With forced fumbles, pick sixes, blitzes, and sacks.
With return yards and field position, field goals and PATs.

And the Somebodies are the coaches, full of wisdom and know-how, discipline and drive, who put their minds on overdrive and their loyalty into overtime for their vision.

They saw. They had the faith. Faith enough to scheme circles around the limits others tried to put on them, answering the naysayers and killjoys with actions, not words:

With spread formations, read options, slant routs, and screens.
With zones, crossers, fakes, pulls, and grind-it-out ball. 
With run defense, pass defense, zone defense too (Good Heavens, this DEFENSE!)

And those Somebodies are the coaches' families, full of passion for the game, love for their coach, and grit enough to handle the grind of daily life without a huge member of the family at home for a huge portion of the year -- all for the vision. They saw. They had the faith.

Faith enough to balance the insanity that is the football wife’s way of life far beyond the traditional limits most mortals could endure, answering the naysayers and killjoys with actions, not words:

With hurry-up dinners, game-time decisions, some stiff arms and jukes.
With bath zones and screen zones and quick bedtime reads.
With run defense, pass defense, zone defense, too. (Good Heavens, the DEFENSE!) 

And those Somebodies are the players' families, full of fire for their sons and their abilities, and full of trust in their sons' coaches and their abilities. They saw. They had faith, answering naysayers and killjoys with actions, not words.

With transportation to and from practices and games.
With reinforcement, not doubt, about play calls and techniques.
With love and encouragement to all members of the team.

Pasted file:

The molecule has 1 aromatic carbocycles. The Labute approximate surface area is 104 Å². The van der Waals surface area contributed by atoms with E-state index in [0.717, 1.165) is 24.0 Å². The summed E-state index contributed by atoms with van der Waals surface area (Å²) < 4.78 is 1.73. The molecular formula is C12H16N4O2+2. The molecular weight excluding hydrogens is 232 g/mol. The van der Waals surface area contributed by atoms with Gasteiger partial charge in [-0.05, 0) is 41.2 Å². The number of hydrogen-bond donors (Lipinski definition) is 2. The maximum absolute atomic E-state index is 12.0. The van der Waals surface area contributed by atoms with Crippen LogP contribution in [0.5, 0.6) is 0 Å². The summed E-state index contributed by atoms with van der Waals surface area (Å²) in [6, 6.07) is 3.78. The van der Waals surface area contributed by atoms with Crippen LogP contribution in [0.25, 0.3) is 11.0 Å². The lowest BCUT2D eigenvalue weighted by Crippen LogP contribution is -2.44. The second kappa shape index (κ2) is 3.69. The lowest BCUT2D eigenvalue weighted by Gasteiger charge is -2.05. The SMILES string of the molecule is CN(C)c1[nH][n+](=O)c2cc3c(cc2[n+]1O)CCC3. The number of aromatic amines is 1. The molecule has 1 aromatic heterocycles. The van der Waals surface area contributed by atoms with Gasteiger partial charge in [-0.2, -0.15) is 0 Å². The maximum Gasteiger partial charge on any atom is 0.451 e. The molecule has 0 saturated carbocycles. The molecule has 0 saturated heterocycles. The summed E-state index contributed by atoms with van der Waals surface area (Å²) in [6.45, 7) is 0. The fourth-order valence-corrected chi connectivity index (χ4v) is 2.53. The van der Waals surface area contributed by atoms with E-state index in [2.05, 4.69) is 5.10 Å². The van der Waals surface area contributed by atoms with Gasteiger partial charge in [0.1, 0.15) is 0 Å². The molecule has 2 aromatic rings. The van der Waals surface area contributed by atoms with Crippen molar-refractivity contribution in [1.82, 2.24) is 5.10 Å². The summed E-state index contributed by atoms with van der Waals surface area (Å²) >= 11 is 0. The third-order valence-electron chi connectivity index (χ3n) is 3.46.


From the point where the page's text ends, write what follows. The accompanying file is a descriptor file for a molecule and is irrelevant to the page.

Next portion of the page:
These are the bodies — the Somebodies — who saw, who believed, who had the faith to find the magic to make the miracles of this season thus far.

And now we have one more hurdle to overcome, one more limit to surpass — and however many naysayers to prove wrong — through ACTIONS.

Let’s DO this hard thing, Canes! We have the faith! 

Giving Thanks and Giving Gifts

This time of year – this week in particular – is my favorite time of all.  When the warm hues of Thanksgiving, the ambers and pumpkins and wines of the fall, begin to fuse with the rubies and emeralds and bright whites of winter. This week, my two favorite holidays meet and marry.  This week, everywhere I look, whether store front or home front or big screen TV, I see Thanksgiving and Christmas mixing and mingling in wild, jovial abandon. It’s a riotous party of flavors and jingles, snow men and smoked turkeys.

And amidst all the colorful, flavorful, frantic confusion, amidst planning for the sweet potato soufflé and shrimp and grits dressing, the pomegranate punch and cranberry bliss bars, my feverish excitement grinds quickly to a stop as I catch my newsfeed…

There are so many sad songs, near and far, both local and global, all incredibly personal and profoundly painful. And the holidays make the pain that much greater, the suffering that much stronger. There are so many lonely and broken souls.

I want to wrap up the world in a great big mama hug and serve it shrimp and grits dressing and warm pecan pie. I want to give slippers and smooches and soft flannel sheets. I want to soothe the suffering and swaddle the sad.

But I can’t. I’m not big enough. And it wouldn’t be enough.

And I want to fight the world’s evils with a wooden paddle and some feisty written word. Take aim at the evils with spirit and spunk and a good dose of mama rage. I want to call out the injustices and eradicate intolerance. I want to convert the callous and shame the shameless.

But I can’t. I’m not big enough. And it wouldn’t be enough.

I feel like the grouchy ladybug. None of us is ever big enough. We are never big enough to end the world’s suffering. To take away the pain and the loneliness and the fear and the sadness.

But I can love. I can love on those closest to me.

I can pour love and prayer into them — into my family, my friends, my students, my husband’s players. I can love them, and I can pray for them.

And I know sending love and prayers has become much maligned in recent years…

But I believe in the power of love and prayer. They are gifts that can move mountains, mend fences, heal heartbreak and soothe souls. They are the tender mercies that speak to and comfort the weary.

And those, plus food, they are my gifts. They are my gold, my frankincense, and my myrrh.

They are what I have to give.

I give my thanks, and I give my gifts.

 

I’m Done Trying

I’m so far from perfect it’s scary. I do so many things so wrong. So many. All the time. But I try. I try so hard.

And you know what? Life doesn’t care. It doesn’t care if I try hard. It doesn’t.